Welcome to the church blog! This space is intended to be a place of reflection and sharing, generally somehow related to the sermon but perhaps about something else altogether. As Disciples, we invite all voices to be heard. We welcome diversity of experiences, theology, and writing styles on this page. If you would like to contribute, please let Kevin (revkeving@bellefontainefcc.org) or Christine (christine.lighttheway@gmail.com) know and we will help make it happen!
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The Challenges of Evangelism
Pastor Kevin preached yesterday on Luke 5:1-11. Jesus tells his disciples to go out into deeper water, which Pastor Kevin shared often represents chaos, which we perceive as danger. In so doing, the fishing nets became so full of fish that they began to tear. The disciples had to ask for neighboring boats to come help them bring in the haul.
In the same way, Jesus calls us to go out into the chaos of the world, which will at times seem dangerous, to bring in the harvest of souls that He has already prepared. But none of us can do it by ourselves. No single church can do it by themselves. We need to work together to share the Gospel in this increasingly chaotic and dark world. We need to face our fears and go out... with the courage that only the Holy Spirit can provide. When we step out in this kind of faith, God will bless the harvest as abundantly as He did the Disciples.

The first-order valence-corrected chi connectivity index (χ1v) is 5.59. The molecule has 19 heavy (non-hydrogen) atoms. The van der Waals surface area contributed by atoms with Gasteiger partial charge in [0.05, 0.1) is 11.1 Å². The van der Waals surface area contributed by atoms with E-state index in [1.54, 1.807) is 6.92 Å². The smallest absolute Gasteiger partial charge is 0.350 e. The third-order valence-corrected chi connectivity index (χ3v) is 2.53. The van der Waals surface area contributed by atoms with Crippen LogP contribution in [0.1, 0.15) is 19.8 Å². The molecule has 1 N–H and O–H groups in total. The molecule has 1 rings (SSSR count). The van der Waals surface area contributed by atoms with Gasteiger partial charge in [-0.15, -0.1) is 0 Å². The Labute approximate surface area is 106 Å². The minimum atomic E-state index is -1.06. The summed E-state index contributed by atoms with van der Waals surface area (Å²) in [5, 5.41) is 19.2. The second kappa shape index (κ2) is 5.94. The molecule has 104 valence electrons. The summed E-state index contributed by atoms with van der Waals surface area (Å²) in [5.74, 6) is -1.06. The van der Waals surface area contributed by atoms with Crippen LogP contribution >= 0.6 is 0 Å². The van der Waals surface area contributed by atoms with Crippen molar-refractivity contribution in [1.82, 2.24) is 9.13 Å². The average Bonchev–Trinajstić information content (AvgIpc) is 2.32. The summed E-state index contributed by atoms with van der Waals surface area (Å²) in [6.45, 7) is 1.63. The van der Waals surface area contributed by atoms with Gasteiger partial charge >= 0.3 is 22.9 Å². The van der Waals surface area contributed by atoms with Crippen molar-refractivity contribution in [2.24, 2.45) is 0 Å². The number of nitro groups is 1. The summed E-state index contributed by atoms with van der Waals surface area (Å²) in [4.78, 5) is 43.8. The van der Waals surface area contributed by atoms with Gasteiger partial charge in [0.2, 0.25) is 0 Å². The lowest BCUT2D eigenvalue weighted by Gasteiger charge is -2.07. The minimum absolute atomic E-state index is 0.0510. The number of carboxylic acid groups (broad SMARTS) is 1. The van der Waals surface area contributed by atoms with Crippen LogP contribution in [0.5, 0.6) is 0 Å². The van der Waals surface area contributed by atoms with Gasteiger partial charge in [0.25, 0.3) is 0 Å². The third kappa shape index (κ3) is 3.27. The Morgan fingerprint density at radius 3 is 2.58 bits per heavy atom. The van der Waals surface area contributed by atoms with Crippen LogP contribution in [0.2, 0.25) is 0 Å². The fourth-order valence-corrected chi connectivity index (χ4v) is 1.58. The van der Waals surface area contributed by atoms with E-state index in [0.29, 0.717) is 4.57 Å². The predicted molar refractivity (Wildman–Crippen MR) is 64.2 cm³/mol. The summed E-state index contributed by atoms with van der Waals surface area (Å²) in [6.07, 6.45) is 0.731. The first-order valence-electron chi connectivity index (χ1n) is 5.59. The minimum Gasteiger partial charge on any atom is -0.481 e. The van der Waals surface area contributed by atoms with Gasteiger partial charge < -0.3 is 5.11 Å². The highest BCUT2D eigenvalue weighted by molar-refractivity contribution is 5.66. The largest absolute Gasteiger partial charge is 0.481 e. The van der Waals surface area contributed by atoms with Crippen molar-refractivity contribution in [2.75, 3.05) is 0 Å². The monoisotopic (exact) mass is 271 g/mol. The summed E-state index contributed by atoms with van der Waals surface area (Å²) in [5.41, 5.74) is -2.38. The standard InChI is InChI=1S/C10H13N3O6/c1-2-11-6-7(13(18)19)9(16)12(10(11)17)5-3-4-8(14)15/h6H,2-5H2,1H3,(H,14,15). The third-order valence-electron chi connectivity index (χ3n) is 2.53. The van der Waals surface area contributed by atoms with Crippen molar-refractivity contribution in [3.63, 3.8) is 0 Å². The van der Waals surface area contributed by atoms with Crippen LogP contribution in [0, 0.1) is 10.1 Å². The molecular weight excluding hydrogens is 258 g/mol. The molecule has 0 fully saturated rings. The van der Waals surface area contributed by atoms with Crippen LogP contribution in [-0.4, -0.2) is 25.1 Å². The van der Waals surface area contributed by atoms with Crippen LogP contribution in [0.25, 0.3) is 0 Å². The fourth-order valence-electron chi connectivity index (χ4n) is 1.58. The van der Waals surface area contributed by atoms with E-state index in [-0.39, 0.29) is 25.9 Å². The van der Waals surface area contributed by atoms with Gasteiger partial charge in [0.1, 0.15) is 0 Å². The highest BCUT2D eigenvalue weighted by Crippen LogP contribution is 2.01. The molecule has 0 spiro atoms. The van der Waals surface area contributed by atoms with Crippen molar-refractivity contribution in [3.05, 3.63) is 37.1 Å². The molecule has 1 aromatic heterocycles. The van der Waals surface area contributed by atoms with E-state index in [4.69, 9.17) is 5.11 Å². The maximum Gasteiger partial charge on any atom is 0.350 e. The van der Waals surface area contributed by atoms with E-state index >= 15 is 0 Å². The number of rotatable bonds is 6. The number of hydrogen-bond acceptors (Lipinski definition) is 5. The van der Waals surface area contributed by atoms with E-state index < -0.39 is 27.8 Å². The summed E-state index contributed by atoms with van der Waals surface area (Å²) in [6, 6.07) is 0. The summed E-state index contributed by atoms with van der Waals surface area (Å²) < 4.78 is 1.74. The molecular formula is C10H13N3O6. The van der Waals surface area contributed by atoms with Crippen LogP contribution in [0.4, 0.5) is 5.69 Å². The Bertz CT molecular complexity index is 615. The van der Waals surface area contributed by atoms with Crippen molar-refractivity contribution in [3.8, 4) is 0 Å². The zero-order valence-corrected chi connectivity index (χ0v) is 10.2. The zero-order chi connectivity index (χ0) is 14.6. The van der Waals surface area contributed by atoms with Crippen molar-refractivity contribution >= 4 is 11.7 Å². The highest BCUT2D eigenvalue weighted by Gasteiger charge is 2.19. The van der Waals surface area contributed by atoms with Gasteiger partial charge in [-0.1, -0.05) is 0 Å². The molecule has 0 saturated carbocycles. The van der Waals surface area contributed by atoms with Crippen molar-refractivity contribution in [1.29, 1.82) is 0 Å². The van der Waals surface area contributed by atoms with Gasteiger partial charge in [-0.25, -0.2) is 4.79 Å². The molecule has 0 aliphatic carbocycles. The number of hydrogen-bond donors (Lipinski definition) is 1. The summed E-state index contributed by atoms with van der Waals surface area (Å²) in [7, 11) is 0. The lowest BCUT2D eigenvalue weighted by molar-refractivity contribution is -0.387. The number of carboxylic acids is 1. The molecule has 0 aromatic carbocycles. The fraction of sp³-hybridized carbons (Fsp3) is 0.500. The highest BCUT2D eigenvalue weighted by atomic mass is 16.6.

Posted By: Brenda Sanford2/18/2019 7:26:53 AM

The Wisdom of the Wise Men